Passion () © Stiftsgymnasium Admont

World premiere of the oratorio "Marienleben"

The oratorio for soloists, choir, children's choir, orchestra and organ will be performed for the first time on Sunday, 23 June 2024 at 19:00 as the musical highlight of the "950 years of Admont Abbey" anniversary year.

World premiere of the oratorio "Marienleben" by Franz Zebinger in Admont Abbey Church

Performers: Barbara Fink, soprano; Klaudia Tandl, mezzo-soprano; Daniel Johannsen, tenor; Ewald Nagl, baritone; Gerd Kenda, bass; Nikolaus Lechthaler, speaker; choirs of the Stiftsgymnasium Admont, Kirchenchor Admont; ALEA Ensemble, Studio Percussion, Ensemble Admont 950; Miriam Zebinger and Thomas Zala, organ; conductor Albert Wonaschütz.

The Austrian composer Franz Zebinger (born 1946) has focussed on musical adaptations of medieval texts for many years. In 2016, he created the oratorio "Paradiesreise" to texts by the minned poet Hugo von Montfort (première in 2017 in Bruck/Mur) and in 2018 the oratorio "Die Katze" (première in 2019 in Wildon) as a setting of the verse novella "Von der katzen" by Herrand von Wildon.

The oratorio "Marienleben", a work commissioned by Admont Abbey, uses text passages from the work of the same name by the Carthusian monk Brother Philipp. This rhyming poem, written at the beginning of the 14th century in the Carthusian monastery of Seitz (today Žiče in Slovenian) in Lower Styria, became extremely popular and even proved to be a real medieval bestseller, as the numerous surviving manuscripts prove. The Admont Abbey Library also owns one of them.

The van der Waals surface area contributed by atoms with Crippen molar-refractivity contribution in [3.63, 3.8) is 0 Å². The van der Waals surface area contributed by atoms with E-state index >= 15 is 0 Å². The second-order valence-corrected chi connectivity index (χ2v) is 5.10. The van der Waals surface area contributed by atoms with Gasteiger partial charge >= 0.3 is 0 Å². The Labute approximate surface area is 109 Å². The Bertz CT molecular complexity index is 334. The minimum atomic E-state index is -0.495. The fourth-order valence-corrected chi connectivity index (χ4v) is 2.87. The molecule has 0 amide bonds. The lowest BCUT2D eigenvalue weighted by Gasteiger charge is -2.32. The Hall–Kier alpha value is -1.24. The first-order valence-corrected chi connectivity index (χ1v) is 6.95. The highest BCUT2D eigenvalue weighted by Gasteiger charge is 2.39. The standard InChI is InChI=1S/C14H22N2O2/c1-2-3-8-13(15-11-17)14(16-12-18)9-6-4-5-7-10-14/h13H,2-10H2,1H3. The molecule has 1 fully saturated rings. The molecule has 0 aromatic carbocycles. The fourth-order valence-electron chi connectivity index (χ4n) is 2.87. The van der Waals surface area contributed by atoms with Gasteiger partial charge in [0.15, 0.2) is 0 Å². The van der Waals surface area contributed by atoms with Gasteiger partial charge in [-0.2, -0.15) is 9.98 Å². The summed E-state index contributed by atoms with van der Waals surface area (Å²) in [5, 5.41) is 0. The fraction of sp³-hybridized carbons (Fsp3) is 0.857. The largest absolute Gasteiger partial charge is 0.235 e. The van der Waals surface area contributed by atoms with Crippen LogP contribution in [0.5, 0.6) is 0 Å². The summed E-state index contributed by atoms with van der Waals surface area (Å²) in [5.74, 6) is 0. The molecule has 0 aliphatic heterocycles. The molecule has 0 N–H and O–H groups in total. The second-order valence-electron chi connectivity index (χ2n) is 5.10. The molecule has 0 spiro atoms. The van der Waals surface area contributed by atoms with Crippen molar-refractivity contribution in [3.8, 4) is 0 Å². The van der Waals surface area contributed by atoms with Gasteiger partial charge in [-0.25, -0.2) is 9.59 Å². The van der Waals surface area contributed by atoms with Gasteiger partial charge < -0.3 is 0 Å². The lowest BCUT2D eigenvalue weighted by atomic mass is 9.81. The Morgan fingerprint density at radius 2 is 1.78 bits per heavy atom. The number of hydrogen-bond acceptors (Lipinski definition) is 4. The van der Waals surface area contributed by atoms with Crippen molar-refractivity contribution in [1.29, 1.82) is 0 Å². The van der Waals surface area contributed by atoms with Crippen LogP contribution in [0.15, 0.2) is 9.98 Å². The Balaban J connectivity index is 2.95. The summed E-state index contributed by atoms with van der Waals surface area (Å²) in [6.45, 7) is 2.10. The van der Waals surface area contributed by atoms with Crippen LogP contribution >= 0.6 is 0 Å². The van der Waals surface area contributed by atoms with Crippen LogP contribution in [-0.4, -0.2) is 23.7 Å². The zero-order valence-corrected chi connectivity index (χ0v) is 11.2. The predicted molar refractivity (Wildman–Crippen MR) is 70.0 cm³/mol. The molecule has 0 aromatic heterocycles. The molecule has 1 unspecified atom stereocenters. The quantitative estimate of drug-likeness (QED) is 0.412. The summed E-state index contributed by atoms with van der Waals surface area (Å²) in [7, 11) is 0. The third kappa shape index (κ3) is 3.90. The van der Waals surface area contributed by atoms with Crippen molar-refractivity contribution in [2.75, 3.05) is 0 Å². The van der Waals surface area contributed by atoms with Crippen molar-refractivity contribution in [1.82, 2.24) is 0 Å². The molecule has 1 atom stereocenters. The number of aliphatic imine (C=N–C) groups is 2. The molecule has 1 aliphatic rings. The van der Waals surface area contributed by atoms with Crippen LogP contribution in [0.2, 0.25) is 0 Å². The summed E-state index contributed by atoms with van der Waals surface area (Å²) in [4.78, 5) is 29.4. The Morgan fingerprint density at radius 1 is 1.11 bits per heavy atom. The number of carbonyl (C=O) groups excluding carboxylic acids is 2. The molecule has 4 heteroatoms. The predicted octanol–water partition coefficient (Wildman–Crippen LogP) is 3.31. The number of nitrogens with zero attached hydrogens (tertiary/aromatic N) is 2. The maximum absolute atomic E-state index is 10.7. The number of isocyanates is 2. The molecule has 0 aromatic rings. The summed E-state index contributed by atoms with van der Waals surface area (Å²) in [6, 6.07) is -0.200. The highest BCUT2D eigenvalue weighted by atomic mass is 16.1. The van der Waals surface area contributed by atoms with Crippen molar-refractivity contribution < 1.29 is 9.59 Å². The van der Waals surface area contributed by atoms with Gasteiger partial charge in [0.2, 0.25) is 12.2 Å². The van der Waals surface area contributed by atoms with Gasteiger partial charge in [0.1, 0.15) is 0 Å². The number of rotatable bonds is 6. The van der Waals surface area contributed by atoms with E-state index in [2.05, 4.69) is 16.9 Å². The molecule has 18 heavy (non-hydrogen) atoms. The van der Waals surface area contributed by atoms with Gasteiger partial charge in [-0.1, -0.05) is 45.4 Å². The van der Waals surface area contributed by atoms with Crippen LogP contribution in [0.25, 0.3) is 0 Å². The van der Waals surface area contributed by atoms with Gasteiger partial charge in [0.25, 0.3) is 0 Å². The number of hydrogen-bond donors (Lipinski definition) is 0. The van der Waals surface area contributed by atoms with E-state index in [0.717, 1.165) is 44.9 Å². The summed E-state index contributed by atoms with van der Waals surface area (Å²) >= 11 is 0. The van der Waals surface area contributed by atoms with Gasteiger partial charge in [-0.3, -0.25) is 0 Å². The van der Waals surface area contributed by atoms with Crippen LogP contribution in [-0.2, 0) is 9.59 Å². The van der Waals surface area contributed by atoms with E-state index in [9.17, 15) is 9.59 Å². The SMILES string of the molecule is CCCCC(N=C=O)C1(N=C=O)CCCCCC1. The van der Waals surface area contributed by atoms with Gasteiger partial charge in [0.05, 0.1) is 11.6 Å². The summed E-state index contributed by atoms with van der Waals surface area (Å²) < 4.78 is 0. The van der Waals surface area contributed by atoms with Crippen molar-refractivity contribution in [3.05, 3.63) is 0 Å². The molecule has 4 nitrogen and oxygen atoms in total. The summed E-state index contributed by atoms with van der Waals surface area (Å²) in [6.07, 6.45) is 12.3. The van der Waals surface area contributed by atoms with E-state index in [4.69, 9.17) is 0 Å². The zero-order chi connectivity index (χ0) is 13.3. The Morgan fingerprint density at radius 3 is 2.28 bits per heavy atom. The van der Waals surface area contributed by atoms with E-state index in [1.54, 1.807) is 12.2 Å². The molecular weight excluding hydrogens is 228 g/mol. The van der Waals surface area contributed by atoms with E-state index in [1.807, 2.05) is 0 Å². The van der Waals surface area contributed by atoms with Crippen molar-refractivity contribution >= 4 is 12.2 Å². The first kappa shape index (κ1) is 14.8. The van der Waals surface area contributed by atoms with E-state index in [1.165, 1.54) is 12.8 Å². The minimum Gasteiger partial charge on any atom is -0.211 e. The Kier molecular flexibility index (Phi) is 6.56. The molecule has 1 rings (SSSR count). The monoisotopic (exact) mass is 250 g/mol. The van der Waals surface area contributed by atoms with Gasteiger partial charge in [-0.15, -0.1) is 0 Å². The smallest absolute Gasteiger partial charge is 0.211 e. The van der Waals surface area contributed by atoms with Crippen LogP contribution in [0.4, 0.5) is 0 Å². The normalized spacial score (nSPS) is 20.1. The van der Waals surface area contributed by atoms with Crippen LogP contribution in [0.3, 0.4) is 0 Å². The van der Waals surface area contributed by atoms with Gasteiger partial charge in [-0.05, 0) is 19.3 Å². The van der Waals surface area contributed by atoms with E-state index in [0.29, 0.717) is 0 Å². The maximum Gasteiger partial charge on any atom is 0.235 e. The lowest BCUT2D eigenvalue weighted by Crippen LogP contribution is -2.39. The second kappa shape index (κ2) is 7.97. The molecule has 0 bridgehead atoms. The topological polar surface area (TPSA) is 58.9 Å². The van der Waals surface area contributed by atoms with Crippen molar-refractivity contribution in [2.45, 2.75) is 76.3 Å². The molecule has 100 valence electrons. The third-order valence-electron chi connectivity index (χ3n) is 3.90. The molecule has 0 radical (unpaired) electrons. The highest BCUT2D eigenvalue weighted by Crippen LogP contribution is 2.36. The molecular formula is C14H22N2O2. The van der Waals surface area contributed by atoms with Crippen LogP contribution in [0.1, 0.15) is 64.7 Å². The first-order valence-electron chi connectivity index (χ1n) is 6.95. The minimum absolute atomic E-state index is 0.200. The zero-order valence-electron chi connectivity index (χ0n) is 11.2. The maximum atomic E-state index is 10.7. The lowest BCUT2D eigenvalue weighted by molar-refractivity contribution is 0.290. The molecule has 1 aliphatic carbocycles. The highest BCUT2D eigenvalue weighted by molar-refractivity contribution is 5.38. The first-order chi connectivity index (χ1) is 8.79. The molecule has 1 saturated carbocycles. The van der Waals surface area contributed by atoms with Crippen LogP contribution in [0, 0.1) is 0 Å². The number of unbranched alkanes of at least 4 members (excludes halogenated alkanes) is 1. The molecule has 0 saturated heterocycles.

From the extensive poem (more than 10,000 verses!), the composer primarily set sections in which the loving relationship between the mother Mary and her son Jesus is depicted. In a colourful arc, the events span the birth in Bethlehem, the twelve-year-old Jesus in the temple, the wedding at Cana, the mother's pain under the cross, the joy at the resurrection of her son, and finally Mary's assumption into heaven amid the rejoicing and singing of the angels.

All texts will be sung in the original Middle High German. However, comprehension will not suffer as the speaker Nikolaus Lechthaler will act as a kind of simultaneous interpreter with translations into modern German.

The orchestral line-up is expanded by instruments such as accordion, saxophone, hammered dulcimer and a rich percussion section.

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